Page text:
50 Examples of White Privilege to Show Family Members Who Still Don't Get It

Because there seem to be a lot of people out there who refuse to acknowledge that the colour of their skin has benefitted them in any way.
June 9, 2020, 8:15am
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Left: Screenshot via Sky News; Right: 

 Ink Drop / Alamy Stock Photo

For every white person who's had their eyes opened recently to exactly how garbage and racist the world can be for Black people and other people of colour, there's some dickhead scrolling through Instagram, incensed and defiant not about the way things are, but at the mere suggestion they themselves benefit from white privilege.

"I'm not privileged – I washed dishes for a living when I was 18!" they scream, angrily unfollowing their suddenly-radicalised favourite meme accounts.

White privilege is often described as an invisible force – a series of unseen, unconscious advantages, such as the ability to move through life without being racially profiled or unfairly stereotyped; to be able to buy cosmetics catered to your hair and skin at high-street stores. It is both a legacy and a cause of racism. It is also a system of conscious decisions meant to keep Black and brown populations subjugated, incarcerated and oppressed. It manifests in the racial wealth gap, in the statistics for prison populations – which see Black people locked up at wildly inflated rates compared to their white counterparts – and in disparities around Covid-19, which has a higher death rate among people from BME backgrounds both in the UK and abroad.

White privilege is rooted in European colonialism, the Atlantic slave trade and the British Empire, and is a system explicitly designed to protect white racial privileges, rights and benefits at the detriment of everyone else. It is the implicit and systemic advantages that white people have relative to those who are subjected to racism.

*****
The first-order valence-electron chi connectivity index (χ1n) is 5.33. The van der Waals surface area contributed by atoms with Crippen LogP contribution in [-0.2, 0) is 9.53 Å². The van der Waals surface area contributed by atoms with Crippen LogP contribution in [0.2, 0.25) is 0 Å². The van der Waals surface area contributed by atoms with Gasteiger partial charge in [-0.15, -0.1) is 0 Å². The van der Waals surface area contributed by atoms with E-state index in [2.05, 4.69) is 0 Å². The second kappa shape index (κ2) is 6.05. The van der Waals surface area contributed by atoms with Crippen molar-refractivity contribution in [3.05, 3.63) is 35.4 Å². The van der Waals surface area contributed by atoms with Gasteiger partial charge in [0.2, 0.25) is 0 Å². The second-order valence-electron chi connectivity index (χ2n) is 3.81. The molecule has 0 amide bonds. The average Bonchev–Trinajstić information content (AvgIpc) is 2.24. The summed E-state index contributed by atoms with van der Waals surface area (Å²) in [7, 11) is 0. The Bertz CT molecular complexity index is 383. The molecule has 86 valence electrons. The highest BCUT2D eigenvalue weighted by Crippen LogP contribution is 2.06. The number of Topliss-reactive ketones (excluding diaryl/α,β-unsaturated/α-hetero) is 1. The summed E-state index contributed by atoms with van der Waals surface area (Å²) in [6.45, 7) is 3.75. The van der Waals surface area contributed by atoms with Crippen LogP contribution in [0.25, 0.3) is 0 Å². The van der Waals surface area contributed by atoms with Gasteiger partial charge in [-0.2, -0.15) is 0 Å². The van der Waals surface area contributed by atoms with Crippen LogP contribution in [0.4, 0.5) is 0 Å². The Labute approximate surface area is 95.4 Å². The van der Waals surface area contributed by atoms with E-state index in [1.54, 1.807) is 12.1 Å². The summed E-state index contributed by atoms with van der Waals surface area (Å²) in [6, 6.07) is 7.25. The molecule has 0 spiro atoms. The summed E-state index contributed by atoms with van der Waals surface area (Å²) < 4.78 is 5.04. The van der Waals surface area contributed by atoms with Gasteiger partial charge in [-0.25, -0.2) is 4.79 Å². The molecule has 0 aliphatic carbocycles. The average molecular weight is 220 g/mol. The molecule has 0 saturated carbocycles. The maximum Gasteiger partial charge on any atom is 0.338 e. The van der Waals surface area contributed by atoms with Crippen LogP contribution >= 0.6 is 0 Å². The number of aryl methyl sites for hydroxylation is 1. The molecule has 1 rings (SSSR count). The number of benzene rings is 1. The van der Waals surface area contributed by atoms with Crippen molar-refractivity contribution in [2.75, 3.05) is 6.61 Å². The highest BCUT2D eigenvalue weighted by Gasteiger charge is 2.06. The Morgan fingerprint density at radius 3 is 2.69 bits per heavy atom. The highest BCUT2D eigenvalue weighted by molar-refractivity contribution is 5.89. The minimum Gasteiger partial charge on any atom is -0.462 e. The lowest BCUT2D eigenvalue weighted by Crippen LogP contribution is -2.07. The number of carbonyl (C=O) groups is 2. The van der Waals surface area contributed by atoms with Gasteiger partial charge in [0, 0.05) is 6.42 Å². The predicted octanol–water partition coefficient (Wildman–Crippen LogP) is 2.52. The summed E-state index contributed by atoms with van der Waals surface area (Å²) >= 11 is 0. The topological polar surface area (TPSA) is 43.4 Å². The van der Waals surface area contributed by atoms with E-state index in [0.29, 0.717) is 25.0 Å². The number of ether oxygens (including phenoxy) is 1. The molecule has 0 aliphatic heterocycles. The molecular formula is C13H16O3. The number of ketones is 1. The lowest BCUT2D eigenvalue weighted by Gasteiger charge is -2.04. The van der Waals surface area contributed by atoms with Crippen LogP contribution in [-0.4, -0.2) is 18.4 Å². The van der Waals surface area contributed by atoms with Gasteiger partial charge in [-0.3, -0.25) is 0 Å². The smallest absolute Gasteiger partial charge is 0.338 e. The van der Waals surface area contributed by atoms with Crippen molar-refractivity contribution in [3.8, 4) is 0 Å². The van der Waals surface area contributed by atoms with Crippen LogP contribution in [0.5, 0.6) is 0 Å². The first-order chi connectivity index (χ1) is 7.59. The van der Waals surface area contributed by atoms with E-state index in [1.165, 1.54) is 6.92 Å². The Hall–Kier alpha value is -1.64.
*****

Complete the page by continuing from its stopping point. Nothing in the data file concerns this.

It's incredible that this still has to be explained in 2020 – but for those unable to understand it, below is a list of 50 examples of white privilege, both structural and everyday.

1. On the 23rd of March, 2015, a newspaper in Iowa ran two stories about two separate burglaries. The images used for the three white men from one burglary were yearbook photos. The other story, about the arrest of four Black men, used their mug shots.

2. Brock Turner, a white college student who violently raped an unconscious girl, was given a six-month sentence due to his "previous good character". He served three months. Compare this to the Central Park Five, a group of innocent Black boys scapegoated for the rape of a white woman, who served between six to 13 years for a crime none of them had committed.

3. Minneapolis Police killed George Floyd during an arrest based on allegations he had used counterfeit money. Dylann Roof, the 21-year-old white supremacist who murdered nine members of a Black church group in a targeted hate crime, was not only arrested alive and unharmed, but was later taken to Burger King because he said he was tired and hungry.

4. The fact that the US opioid crisis, which affects mostly poor white communities, is seen as a health crisis, while the crack epidemic – which ransacked the Black community – was seen as a crime issue.

5. The Google results for "face beauty".

6. When a white person commits an act of terrorism, they are portrayed in the media as a "lone wolf" or a victim of mental ill health. When a person of colour is involved in an act of violence, it is portrayed as representative of that person's race or community.

7. Since September the 11th, white supremacists have perpetuated more acts of terrorism in the United States than any foreign threat. None of these people were labelled "terrorists", nor were white people asked to apologise on their behalf or to publicly denounce them, the way communities of colour are asked to.

8. In 1982, Willie Simmons was sentenced to 38 years in prison for stealing $9. Alabama's Habitual Offender Law – used against Simmons in this case – makes no distinction between violent and non-violent crimes, meaning you can be sentenced to life for a charge as minor as drug possession. Under this law, three out of four people sentenced to life without parole are Black, despite the fact Alabama's population is only 26.6 percent Black.

9. Studies show that white people are more likely to have their pain taken seriously. Ingrained racial prejudices against Black people mean doctors are less likely to believe their claims of pain, leading to BME groups experiencing more illness, worse outcomes and more premature deaths compared to whites, while Black patients are half as likely to be prescribed pain medication. In the UK, Black women are five times more likely to die during childbirth than white women.

10. You may suffer from mental health problems in your life, but as a white person you will not suffer from the trauma that comes specifically from the mental and emotional toll of facing racism as a part of your daily lived experience.